|City/Town: • Burbank|
|Location Class: • Jail|
|Year Built: • 1910 | Year Abandoned: • N/A|
|Status: • Abandoned • Gutted|
|Photojournalist: • Emily Cowan|
A Little History of the Town
Burbank is a quiet little town that sits on the Osage Indian Reservation. Founded in 1903 by Anthony Carlton, the town was named Burbank after Elbridge Ayer Burbank an artist who was popular for painting Indian tribes. But it was often rumored that the town was named Burbank after the many bur bushes that lined the bank of nearby Salt Creek. The population of the town was around 200, most people working in agriculture. And then quickly skyrocketed to around 3000 during the 1920’s oil boom.
A calaboose is a tiny jail, like this one there are many scattered in the old towns of Oklahoma. Most built in the early 1900s, they were used to hold inmates for minor crimes such as public intoxication and fighting. But also as holding cells for prisoners awaiting transport to county jails. This one is estimated to be constructed around 1910, it is made of concrete using the pour-in-place method that originated in Texas in 1908. Located on the backside of a playground, you can walk in and photograph the tiny jail.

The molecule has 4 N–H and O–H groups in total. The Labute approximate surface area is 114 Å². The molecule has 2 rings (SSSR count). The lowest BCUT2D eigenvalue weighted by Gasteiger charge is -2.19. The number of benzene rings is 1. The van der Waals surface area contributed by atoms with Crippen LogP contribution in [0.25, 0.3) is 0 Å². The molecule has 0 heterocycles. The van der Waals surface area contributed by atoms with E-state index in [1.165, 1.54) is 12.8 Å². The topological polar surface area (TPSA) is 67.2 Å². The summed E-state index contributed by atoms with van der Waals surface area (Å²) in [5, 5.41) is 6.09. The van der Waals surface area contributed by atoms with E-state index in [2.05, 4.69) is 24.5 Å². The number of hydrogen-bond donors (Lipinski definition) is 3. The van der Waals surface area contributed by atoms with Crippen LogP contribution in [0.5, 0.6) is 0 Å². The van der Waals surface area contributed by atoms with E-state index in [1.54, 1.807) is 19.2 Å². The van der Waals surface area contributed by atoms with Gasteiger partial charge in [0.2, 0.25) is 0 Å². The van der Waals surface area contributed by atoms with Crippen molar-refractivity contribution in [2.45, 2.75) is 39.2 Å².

Article by AOK photojournalist Emily Cowan.
Special thanks to Mayor Minnie Moore of Burbank for providing all historic photos of Burbank. As well as a special thanks to Bill Moore for his information provided on the tiny jail. You can buy his book on Texas tiny jails here.